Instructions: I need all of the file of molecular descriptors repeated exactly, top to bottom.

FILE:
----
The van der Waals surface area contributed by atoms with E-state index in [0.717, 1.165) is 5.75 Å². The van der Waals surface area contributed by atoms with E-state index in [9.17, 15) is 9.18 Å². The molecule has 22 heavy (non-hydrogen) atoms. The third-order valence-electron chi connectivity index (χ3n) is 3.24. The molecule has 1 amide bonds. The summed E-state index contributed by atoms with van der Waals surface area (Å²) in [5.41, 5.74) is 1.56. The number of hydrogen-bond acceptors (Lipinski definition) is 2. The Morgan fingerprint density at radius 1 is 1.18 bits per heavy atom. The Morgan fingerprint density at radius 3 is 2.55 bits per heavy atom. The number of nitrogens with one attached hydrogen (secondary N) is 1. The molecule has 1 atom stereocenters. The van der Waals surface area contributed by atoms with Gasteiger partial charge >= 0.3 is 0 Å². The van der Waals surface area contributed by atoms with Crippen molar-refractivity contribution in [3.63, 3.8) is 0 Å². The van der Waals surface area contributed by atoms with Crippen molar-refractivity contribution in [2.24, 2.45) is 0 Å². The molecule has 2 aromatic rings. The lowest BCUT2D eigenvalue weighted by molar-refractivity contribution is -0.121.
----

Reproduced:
The van der Waals surface area contributed by atoms with E-state index in [0.717, 1.165) is 5.75 Å². The van der Waals surface area contributed by atoms with E-state index in [9.17, 15) is 9.18 Å². The molecule has 22 heavy (non-hydrogen) atoms. The third-order valence-electron chi connectivity index (χ3n) is 3.24. The molecule has 1 amide bonds. The summed E-state index contributed by atoms with van der Waals surface area (Å²) in [5.41, 5.74) is 1.56. The number of hydrogen-bond acceptors (Lipinski definition) is 2. The Morgan fingerprint density at radius 1 is 1.18 bits per heavy atom. The Morgan fingerprint density at radius 3 is 2.55 bits per heavy atom. The number of nitrogens with one attached hydrogen (secondary N) is 1. The molecule has 1 atom stereocenters. The van der Waals surface area contributed by atoms with Gasteiger partial charge >= 0.3 is 0 Å². The van der Waals surface area contributed by atoms with Crippen molar-refractivity contribution in [3.63, 3.8) is 0 Å². The van der Waals surface area contributed by atoms with Crippen molar-refractivity contribution in [2.24, 2.45) is 0 Å². The molecule has 2 aromatic rings. The lowest BCUT2D eigenvalue weighted by molar-refractivity contribution is -0.121.